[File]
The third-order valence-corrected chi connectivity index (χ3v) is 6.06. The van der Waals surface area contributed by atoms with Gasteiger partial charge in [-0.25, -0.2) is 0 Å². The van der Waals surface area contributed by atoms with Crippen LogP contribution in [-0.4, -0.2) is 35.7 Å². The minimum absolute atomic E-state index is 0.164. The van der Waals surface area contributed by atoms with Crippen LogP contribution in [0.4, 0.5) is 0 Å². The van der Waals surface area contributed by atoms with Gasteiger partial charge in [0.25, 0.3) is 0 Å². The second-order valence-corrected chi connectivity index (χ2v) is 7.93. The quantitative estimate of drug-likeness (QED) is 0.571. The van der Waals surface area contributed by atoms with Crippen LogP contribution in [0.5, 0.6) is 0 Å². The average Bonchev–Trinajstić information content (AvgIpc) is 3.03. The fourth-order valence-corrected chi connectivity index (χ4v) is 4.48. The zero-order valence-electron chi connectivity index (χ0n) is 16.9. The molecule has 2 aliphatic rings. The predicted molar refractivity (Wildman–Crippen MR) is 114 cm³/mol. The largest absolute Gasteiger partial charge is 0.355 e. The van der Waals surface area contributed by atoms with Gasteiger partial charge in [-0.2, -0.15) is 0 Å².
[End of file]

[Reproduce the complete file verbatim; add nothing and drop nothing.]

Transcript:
The third-order valence-corrected chi connectivity index (χ3v) is 6.06. The van der Waals surface area contributed by atoms with Gasteiger partial charge in [-0.25, -0.2) is 0 Å². The van der Waals surface area contributed by atoms with Crippen LogP contribution in [-0.4, -0.2) is 35.7 Å². The minimum absolute atomic E-state index is 0.164. The van der Waals surface area contributed by atoms with Crippen LogP contribution in [0.4, 0.5) is 0 Å². The van der Waals surface area contributed by atoms with Gasteiger partial charge in [0.25, 0.3) is 0 Å². The second-order valence-corrected chi connectivity index (χ2v) is 7.93. The quantitative estimate of drug-likeness (QED) is 0.571. The van der Waals surface area contributed by atoms with Crippen LogP contribution in [0.5, 0.6) is 0 Å². The average Bonchev–Trinajstić information content (AvgIpc) is 3.03. The fourth-order valence-corrected chi connectivity index (χ4v) is 4.48. The zero-order valence-electron chi connectivity index (χ0n) is 16.9. The molecule has 2 aliphatic rings. The predicted molar refractivity (Wildman–Crippen MR) is 114 cm³/mol. The largest absolute Gasteiger partial charge is 0.355 e. The van der Waals surface area contributed by atoms with Gasteiger partial charge in [-0.2, -0.15) is 0 Å².